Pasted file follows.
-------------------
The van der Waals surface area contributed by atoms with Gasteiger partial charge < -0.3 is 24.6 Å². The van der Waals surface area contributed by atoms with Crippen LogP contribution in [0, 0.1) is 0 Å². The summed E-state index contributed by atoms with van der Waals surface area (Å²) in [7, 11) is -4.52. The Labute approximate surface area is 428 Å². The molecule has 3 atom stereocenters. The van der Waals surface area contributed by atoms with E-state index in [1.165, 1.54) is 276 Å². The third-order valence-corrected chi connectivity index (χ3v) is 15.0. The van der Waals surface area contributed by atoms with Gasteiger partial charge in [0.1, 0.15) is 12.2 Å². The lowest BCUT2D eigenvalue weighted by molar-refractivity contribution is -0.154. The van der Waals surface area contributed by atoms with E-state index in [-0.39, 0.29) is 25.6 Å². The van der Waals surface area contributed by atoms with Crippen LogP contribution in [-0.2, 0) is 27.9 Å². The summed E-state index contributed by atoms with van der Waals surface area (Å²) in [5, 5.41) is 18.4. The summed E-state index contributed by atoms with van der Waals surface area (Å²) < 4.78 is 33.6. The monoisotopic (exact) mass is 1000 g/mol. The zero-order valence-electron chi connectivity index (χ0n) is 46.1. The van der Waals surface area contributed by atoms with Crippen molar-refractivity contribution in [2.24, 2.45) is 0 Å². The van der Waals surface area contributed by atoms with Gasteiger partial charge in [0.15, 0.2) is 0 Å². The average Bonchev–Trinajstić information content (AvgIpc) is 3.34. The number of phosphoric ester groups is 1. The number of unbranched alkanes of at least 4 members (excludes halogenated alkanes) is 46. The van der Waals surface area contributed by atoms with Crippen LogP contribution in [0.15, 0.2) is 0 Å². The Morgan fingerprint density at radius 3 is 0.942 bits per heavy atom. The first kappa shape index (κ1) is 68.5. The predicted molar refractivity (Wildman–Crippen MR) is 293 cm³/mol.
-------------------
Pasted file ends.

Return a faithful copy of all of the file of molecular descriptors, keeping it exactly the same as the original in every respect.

The van der Waals surface area contributed by atoms with Gasteiger partial charge < -0.3 is 24.6 Å². The van der Waals surface area contributed by atoms with Crippen LogP contribution in [0, 0.1) is 0 Å². The summed E-state index contributed by atoms with van der Waals surface area (Å²) in [7, 11) is -4.52. The Labute approximate surface area is 428 Å². The molecule has 3 atom stereocenters. The van der Waals surface area contributed by atoms with E-state index in [1.165, 1.54) is 276 Å². The third-order valence-corrected chi connectivity index (χ3v) is 15.0. The van der Waals surface area contributed by atoms with Gasteiger partial charge in [0.1, 0.15) is 12.2 Å². The lowest BCUT2D eigenvalue weighted by molar-refractivity contribution is -0.154. The van der Waals surface area contributed by atoms with E-state index in [-0.39, 0.29) is 25.6 Å². The van der Waals surface area contributed by atoms with Crippen LogP contribution in [-0.2, 0) is 27.9 Å². The summed E-state index contributed by atoms with van der Waals surface area (Å²) in [5, 5.41) is 18.4. The summed E-state index contributed by atoms with van der Waals surface area (Å²) < 4.78 is 33.6. The monoisotopic (exact) mass is 1000 g/mol. The zero-order valence-electron chi connectivity index (χ0n) is 46.1. The van der Waals surface area contributed by atoms with Crippen molar-refractivity contribution in [2.24, 2.45) is 0 Å². The van der Waals surface area contributed by atoms with Gasteiger partial charge in [0.15, 0.2) is 0 Å². The average Bonchev–Trinajstić information content (AvgIpc) is 3.34. The number of phosphoric ester groups is 1. The number of unbranched alkanes of at least 4 members (excludes halogenated alkanes) is 46. The van der Waals surface area contributed by atoms with Crippen LogP contribution in [0.15, 0.2) is 0 Å². The Morgan fingerprint density at radius 3 is 0.942 bits per heavy atom. The first kappa shape index (κ1) is 68.5. The predicted molar refractivity (Wildman–Crippen MR) is 293 cm³/mol.